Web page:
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Self Managed Super Fund (SMSF) Article
The Aged Care System
By Tony Negline.
This article may be out of date.
2nd August 2006
What is the difference between a nursing home and a retirement village, how much do they cost and how is that cost worked out? Recent research shows that in the retiree community there is much doubt and confusion about exactly what retirement villages are, what services they provide, how much they will really cost and what impact they will have on aged pension benefits.
Firstly lets deal briefly with cost. Aged care is heavily subsidised by many levels of government. In most cases the amount of subsidy a person will receive depends on their income and assets when they enter a home. A higher government subsidy means the less an aged care resident will pay out of their own pocket. Knowing how income and assets test work is therefore important. We’ll look at this in more detail in a moment.
A nursing home – officially called a high level care home – provides access to constant care. A hostel – officially called a low level care home – provide a degree of independence but care is available if required.
The costs of aged care accommodation is broken down into three different regular payments and a one-off payment which may have to be paid when a person enters a home.
The regular fees are the basic daily care fee, the daily income tested fee and accommodation charge. The one off payment is called the accommodation bond. Each year these amounts are indexed by increases in the Consumer Price Index.
The basic daily care fee can be between $29.25 and $36.48 per day. The lower fee will be paid if a person receives the aged pension and pays an accommodation bond of less than $125,500. The higher basic daily care fee is payable if a person fails these tests. Many aged care homes limit their accommodation bonds to ensure their residents don’t face the higher basic daily care fee.
The income tested fee can be between $0 and $51.27 per day for a couple and $22.56 for a single person. If a person receives the full aged pension then they will pay $0. The higher costs are paid by people who have income above certain thresholds.
The next daily fee is the accommodation charge which may be paid by people who enter high level care homes. It can vary between $0 and $17.13 per day.
If a person is assessed as having a low income then their annual fees might be as low as $10,675. On the other hand a person who has a high income can pay $27,800 per annum. Minimising income is therefore very important.
How is the level of income worked out? A person’s income is worked out by Centrelink and they use the same rules as the aged pension income test. Special rules apply if the family home is rented out after being vacated to enter an aged care home.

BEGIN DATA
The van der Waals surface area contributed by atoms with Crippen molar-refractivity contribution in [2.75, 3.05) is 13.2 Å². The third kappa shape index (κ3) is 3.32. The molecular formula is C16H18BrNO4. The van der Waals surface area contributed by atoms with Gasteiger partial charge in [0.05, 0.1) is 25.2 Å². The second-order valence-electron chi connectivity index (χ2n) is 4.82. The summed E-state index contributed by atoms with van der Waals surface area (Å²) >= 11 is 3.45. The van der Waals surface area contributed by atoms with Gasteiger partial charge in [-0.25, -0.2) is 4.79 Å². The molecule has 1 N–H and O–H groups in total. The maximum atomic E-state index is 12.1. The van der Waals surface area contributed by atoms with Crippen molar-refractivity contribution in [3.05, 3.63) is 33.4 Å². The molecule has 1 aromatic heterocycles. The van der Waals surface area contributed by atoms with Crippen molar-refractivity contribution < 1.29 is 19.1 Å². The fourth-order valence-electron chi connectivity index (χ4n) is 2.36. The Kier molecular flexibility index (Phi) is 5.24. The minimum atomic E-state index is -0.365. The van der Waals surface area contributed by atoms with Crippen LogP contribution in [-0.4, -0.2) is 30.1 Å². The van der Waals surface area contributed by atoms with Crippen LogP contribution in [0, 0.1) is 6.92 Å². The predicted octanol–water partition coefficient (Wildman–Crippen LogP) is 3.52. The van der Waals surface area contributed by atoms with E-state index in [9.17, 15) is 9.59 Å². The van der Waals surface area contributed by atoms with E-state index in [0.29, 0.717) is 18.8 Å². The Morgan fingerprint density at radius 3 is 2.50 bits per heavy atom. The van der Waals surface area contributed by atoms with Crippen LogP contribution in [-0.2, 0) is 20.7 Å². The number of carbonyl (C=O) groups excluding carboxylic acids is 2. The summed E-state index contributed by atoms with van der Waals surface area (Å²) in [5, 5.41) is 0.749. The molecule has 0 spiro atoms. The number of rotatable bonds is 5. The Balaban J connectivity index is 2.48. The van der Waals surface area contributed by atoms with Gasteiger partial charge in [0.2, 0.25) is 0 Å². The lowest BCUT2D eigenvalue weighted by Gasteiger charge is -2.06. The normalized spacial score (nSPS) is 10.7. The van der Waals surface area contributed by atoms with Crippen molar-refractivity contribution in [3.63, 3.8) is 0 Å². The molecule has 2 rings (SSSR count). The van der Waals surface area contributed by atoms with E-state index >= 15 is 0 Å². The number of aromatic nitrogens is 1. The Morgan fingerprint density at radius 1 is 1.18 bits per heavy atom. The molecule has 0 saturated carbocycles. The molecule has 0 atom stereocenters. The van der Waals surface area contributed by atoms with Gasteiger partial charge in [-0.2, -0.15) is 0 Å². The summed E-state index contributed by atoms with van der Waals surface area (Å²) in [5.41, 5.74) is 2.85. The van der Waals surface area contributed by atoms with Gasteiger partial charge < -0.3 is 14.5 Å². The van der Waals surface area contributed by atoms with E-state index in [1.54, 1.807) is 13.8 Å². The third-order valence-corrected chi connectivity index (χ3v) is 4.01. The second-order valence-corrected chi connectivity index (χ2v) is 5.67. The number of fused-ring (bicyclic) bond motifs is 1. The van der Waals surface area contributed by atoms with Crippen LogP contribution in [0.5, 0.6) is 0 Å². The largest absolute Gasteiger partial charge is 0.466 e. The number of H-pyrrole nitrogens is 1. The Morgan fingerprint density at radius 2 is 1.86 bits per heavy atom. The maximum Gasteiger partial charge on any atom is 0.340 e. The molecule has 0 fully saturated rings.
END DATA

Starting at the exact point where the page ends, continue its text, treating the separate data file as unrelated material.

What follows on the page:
What about the accommodation bond? This is paid by people entering a low level care home. The size of the bond depends upon a person’s assets. After paying the bond a person must have at least $31,500 in assets.
How are a person’s assets worked out? As part of this year’s Federal Budget the government announced two changes which make important changes to how a person’s assets are calculated for aged care accommodation purposes.
The first change says that if a person disposes of assets for less than the assets market value then the market value will be counted for a period of time and the asset will be deemed for income test purposes. Before this change it was common for future aged care residents to gift money to their children so that upon assessment they would have fewer assets.
The second change involves certain types of annuities and pensions payable for life or a certain term. Before budget night these products were not counted as assets for aged care assessment purposes. The government has decided that these products will have the same rules as those used by Centrelink. This means that all income streams that commence after 19 September 2007 will be counted as assets. From this date the only asset that will have any concessions will be the family home.
Fifty percent of any assets will be exempt from the assets test if they are used to buy income streams which are commenced between now and 20 September 2007 and that have the right features (for example access to lump sums withdrawals is not allowed, income payments have to be paid for life or a defined term). Also some of the income paid from these products will be excluded from the income test.
Future aged care residents only have a short period of time to buy the right sort of income stream to take advantage of these rules.
Clearly this is a complex area and assistance is often required to fully understand how the various rules will impact an individual’s personal circumstances.
This email is general in nature only and does not constitute or convey specific or professional advice. Legislation changes may occur quickly. Formal advice should be sought before acting in any of the areas discussed. Be aware that the information in these articles may become innaccurate with time. Responsibility is disclaimed for any inaccuracies, errors or omissions. Particular investments are neither invited nor recommended and hence this publication is not "financial product advice" as defined in Section 766B of the above legislation. All expressions of opinion by contributors are published on the basis that they are not to be regarded as expressing the official opinion of any other person or entity unless expressly stated. No responsibility for the accuracy of the opinions or information contained in the contributor's articles is accepted by any other person or entity. Copyright: This publication is copyright. If you wish to reproduce this article you require a license, which can be purchased here, to do so.